Towards Understanding Empty Nose Syndrome using Computational Fluid Dynamics
Thesis DisciplineMechanical Engineering
Degree GrantorUniversity of Canterbury
Degree NameMaster of Engineering
Empty nose syndrome (ENS) presents with sensations of nasal obstruction despite sufficiently patent nasal airways and little is known about its cause. The present work begins with a critical evaluation of the literature. From this we hypothesize that the sensation felt in ENS is likely a distinct sensation caused by abnormal airflow.
High resolution computational fluid dynamics (CFD) simulation, including heat and water transport, of one normal and two ENS nasal cavities before and after corrective surgery were performed. The results are presented with reference to patient symptoms as recorded by the SNOT22 and ENS6Q standard questionnaires. The results supported previous findings of a deficit in inferior wall shear stress in ENS nasal cavities.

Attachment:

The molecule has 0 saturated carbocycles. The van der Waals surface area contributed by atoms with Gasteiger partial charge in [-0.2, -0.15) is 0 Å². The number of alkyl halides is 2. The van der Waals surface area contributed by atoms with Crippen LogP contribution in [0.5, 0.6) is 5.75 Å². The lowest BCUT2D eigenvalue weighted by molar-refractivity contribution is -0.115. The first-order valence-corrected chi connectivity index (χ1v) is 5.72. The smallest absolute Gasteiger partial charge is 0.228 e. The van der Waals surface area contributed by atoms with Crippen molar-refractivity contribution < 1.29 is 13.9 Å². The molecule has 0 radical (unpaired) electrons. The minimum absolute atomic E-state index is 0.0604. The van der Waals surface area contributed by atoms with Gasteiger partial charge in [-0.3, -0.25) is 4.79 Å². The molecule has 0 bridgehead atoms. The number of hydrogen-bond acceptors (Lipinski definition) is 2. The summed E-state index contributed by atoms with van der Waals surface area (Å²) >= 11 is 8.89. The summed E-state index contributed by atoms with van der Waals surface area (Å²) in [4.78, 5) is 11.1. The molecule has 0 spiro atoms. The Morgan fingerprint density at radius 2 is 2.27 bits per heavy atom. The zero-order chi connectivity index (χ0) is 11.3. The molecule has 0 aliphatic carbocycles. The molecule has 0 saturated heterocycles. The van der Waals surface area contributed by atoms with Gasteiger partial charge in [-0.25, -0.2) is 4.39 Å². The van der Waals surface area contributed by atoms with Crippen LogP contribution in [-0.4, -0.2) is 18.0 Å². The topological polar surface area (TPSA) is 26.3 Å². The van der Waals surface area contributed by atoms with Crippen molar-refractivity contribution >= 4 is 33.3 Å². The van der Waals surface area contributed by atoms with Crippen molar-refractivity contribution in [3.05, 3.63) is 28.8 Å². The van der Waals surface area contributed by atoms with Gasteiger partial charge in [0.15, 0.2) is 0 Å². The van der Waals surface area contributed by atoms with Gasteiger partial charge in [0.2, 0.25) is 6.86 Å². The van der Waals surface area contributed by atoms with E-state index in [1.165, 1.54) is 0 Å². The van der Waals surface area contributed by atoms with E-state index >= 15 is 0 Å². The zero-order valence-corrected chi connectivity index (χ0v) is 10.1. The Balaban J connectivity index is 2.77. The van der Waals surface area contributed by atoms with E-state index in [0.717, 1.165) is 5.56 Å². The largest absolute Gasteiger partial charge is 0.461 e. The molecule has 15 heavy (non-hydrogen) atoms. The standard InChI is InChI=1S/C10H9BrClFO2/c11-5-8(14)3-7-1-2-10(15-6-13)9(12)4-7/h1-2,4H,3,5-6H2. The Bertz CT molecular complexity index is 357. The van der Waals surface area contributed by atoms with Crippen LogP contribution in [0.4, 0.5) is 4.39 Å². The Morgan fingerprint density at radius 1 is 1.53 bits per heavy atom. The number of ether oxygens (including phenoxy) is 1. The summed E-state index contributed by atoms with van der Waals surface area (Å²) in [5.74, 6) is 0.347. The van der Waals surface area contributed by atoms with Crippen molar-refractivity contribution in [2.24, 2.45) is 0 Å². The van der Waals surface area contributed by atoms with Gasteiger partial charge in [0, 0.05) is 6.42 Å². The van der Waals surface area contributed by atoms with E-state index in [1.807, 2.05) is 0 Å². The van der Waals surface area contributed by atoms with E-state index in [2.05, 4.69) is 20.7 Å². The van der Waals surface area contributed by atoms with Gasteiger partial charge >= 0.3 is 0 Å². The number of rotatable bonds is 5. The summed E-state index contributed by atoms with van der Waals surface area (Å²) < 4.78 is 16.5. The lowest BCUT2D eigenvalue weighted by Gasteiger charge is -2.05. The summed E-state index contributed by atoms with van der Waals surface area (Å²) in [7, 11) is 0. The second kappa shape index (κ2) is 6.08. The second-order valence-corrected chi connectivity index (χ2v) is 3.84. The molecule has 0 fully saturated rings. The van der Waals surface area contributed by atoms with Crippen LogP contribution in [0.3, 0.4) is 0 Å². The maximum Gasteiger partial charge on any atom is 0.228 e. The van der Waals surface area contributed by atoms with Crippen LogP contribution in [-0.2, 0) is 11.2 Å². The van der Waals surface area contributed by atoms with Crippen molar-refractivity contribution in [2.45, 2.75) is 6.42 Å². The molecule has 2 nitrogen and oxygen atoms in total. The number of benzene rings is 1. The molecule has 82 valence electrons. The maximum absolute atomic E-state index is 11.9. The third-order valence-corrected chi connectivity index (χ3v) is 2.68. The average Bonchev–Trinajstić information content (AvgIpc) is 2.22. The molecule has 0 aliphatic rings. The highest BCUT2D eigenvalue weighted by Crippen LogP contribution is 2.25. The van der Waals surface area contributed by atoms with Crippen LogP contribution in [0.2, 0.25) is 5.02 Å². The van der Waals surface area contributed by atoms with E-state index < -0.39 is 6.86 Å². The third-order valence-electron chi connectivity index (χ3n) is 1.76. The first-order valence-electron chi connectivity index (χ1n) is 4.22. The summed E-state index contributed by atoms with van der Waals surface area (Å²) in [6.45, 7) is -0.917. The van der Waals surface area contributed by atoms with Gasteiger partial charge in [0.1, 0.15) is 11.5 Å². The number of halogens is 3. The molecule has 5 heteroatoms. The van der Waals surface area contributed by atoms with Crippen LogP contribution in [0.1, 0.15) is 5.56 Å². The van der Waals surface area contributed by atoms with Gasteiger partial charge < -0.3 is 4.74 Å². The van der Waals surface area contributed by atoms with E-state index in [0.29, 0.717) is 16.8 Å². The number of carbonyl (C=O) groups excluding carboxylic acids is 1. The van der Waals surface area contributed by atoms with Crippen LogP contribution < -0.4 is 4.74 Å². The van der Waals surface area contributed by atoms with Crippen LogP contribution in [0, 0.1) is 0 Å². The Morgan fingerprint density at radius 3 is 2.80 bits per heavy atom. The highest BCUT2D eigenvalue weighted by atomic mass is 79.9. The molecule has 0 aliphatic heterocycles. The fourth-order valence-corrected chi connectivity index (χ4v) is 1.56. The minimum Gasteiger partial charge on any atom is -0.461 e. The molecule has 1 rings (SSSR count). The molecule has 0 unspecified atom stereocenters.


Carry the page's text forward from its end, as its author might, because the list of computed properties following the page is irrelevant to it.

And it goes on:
It was hypothesised that the state of the nasal mucus layer could provide a universal explanation for the majority of ENS symptoms. More realistic boundary conditions for CFD need to be explored so that this hypothesis can be tested. Constant temperature, variable temperature, and a novel drying model boundary treatments for heat and water transport were compared in Poiseuille flow. It was found that the constant temperature condition produced significantly different results from the other conditions. Also the introduction of a drying model may have implications for the location of maximum heat flux in the nasal geometry